The typical annual premium for job-based coverage in 2020 was $7,470 for individuals and $21,342 for family coverage, according to the Kaiser Family Foundation.
Compare that to the cost of unsubsidized ACA plans in my market for 2021:
- the cost of a Bronze plan ($17,000 family deductible) was $18,000 for two adults.
- the cost of a Silver plan ($5,000 to $7,000 deductible) was $24,000 for two adults
- the cost of a Gold plan ($1,500 to $3000 deductible) was $30,000 for two adults.
According to a health policy adviser to a Governor, the typical individual market plans are up to+40% higher cost than “small group” ACA plans. The reason for this is that pre-ACA, 35 states ran their own “high risk” insurance pools – but post ACA, all of these people – and their high risk/high cost – were merged into the small individual market pools (which are half the size of what Gruber modeled them to be by now). Separately, an estimated 27% of the pre-ACA uninsured had pre-existing conditions and some portion of those higher risk patients ended up in the small individual market ACA risk pools.
The result was the individual market was turned into the new high risk/high cost pools and the result was skyrocketing insurance premiums. Ours went up by 3x over 5 years before we had to drop out of having ACA insurance.
I’ve had people insist that ACA insurance is affordable and is just like corporate group plans – which is the effect of a mind control game played by Democrats for a decade.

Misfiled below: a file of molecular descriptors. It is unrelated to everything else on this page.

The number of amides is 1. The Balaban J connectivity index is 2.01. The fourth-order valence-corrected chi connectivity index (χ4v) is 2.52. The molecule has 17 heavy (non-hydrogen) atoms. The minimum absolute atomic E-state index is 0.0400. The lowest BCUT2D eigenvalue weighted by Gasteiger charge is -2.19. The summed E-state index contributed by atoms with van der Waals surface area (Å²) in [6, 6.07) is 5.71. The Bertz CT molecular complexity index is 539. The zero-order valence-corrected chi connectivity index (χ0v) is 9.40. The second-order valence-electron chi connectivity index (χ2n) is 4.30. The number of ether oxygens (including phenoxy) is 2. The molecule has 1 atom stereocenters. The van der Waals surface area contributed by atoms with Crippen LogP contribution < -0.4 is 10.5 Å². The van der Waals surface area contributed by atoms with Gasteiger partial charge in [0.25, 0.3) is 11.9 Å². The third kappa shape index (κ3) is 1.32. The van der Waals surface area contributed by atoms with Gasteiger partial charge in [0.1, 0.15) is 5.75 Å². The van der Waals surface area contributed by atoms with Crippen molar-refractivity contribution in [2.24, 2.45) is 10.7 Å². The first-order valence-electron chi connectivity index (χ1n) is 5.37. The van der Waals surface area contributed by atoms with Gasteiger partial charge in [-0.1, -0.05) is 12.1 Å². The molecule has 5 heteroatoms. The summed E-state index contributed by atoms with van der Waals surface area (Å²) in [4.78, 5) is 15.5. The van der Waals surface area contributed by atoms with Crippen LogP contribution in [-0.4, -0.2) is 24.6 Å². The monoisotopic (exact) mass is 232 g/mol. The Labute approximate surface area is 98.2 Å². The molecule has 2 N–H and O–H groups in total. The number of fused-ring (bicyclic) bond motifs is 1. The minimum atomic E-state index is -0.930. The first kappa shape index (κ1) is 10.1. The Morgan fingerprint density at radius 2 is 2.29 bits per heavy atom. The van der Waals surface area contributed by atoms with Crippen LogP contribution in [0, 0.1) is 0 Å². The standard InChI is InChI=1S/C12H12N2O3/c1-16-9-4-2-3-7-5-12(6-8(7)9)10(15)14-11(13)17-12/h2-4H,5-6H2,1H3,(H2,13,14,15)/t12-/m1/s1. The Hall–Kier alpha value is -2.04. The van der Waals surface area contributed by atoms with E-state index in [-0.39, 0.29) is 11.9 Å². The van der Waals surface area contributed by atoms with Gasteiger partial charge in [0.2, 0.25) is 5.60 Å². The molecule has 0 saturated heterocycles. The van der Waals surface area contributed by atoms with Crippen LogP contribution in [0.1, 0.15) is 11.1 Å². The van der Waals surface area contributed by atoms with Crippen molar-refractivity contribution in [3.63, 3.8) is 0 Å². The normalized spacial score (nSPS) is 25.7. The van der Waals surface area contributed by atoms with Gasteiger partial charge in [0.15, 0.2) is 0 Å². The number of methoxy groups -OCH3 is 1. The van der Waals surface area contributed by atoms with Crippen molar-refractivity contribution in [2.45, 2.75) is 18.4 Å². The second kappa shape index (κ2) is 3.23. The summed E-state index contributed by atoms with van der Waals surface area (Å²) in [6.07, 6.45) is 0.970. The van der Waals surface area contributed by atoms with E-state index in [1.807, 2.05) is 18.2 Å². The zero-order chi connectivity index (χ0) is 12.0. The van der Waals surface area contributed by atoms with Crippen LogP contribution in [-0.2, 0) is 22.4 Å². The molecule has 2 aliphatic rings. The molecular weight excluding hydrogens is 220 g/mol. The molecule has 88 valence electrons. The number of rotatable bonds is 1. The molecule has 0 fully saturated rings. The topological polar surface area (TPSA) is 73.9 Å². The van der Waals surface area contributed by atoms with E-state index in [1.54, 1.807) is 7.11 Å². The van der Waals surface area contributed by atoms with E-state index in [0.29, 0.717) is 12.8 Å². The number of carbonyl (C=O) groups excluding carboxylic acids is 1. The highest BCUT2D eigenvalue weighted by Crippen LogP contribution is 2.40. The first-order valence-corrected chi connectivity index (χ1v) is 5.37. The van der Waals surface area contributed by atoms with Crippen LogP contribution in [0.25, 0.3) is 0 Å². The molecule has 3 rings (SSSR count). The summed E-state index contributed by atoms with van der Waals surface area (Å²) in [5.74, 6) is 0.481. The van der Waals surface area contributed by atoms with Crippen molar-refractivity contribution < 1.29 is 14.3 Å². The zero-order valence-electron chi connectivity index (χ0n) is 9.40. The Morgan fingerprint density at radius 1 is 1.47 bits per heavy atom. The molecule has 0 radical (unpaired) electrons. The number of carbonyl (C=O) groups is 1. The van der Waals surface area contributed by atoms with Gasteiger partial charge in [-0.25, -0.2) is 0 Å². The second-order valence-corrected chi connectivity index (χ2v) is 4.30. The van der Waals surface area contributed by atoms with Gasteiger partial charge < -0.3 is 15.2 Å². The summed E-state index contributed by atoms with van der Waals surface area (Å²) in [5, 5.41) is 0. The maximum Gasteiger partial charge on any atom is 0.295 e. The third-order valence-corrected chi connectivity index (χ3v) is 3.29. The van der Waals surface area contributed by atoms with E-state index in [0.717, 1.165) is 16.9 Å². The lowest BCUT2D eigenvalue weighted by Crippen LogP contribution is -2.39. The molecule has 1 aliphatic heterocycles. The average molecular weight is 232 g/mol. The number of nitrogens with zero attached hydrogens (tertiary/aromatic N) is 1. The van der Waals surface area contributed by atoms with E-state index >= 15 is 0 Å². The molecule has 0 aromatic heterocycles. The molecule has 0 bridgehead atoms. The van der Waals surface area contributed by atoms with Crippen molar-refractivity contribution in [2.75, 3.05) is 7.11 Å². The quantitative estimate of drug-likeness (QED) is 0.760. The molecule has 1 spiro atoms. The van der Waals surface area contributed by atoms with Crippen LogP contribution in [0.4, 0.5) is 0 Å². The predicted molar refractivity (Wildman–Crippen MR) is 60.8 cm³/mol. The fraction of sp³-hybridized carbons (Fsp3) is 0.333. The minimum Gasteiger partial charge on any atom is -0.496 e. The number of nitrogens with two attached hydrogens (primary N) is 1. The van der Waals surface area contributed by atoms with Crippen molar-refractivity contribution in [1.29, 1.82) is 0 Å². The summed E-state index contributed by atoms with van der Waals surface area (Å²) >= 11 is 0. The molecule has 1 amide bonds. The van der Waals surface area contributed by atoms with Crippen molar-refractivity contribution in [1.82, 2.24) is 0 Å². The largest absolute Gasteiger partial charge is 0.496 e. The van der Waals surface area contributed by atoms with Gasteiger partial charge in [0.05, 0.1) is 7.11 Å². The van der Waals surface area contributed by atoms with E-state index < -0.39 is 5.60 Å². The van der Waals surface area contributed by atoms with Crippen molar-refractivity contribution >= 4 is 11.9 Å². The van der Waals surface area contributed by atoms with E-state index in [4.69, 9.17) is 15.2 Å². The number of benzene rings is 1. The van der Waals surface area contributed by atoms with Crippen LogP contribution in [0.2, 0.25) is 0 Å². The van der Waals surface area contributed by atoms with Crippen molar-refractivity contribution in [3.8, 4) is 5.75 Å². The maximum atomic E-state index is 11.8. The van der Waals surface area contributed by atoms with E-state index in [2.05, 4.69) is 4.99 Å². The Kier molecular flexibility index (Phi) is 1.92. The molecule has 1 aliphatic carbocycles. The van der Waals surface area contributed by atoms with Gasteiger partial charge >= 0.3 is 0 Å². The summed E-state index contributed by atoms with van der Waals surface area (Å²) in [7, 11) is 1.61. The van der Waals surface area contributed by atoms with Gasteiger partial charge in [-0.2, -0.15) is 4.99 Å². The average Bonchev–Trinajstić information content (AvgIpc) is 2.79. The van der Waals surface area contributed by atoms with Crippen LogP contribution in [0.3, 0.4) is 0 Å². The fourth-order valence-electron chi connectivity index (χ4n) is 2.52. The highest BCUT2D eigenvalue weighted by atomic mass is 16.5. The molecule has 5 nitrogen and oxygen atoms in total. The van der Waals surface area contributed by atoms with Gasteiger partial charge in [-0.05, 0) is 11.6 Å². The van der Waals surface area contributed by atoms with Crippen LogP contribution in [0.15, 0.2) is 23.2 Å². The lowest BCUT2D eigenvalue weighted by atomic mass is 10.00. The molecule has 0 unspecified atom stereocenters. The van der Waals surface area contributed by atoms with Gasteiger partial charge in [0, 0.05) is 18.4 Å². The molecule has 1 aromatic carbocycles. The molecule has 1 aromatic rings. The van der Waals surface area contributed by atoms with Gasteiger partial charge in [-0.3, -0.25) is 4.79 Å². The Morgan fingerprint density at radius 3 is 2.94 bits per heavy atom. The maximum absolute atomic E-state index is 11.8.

There are other ACA issues – All plans but one in our ACA marketplace have no coverage for major medical emergencies outside the local area. While they cover ER treatment, subject to the deductible, if you need to be hospitalized or have surgery there is NO BENEFIT, not even as an “out of network” provider. Literally, you have no insurance coverage for major medical expenses while traveling within the United States. I’ve had Democrats argue with me and insist this is not true – sorry, it was confirmed by my insurance broker and the insurance company.
Thus, the ACA turned the unsubsidized individual market in to over priced, unaffordable “junk policies”.
The “Covid-relief” bill acknowledged that ACA policies, outside the subsidized group, were unaffordable and that many of us were forced to go without insurance. Under the new law, for the next two years, premiums for a “standard” plan will be capped at 8.5% of household income.
I feel vindicated – the political idiots finally admitted what they refused to admit for ten years: ACA polices were unaffordable, and for the reasons I described in a 52 page paper written back in 2016-2017. That paper was read by insurance industry staff, economists, several state legislators and public health staff in my state, which led to some fixes within my own state.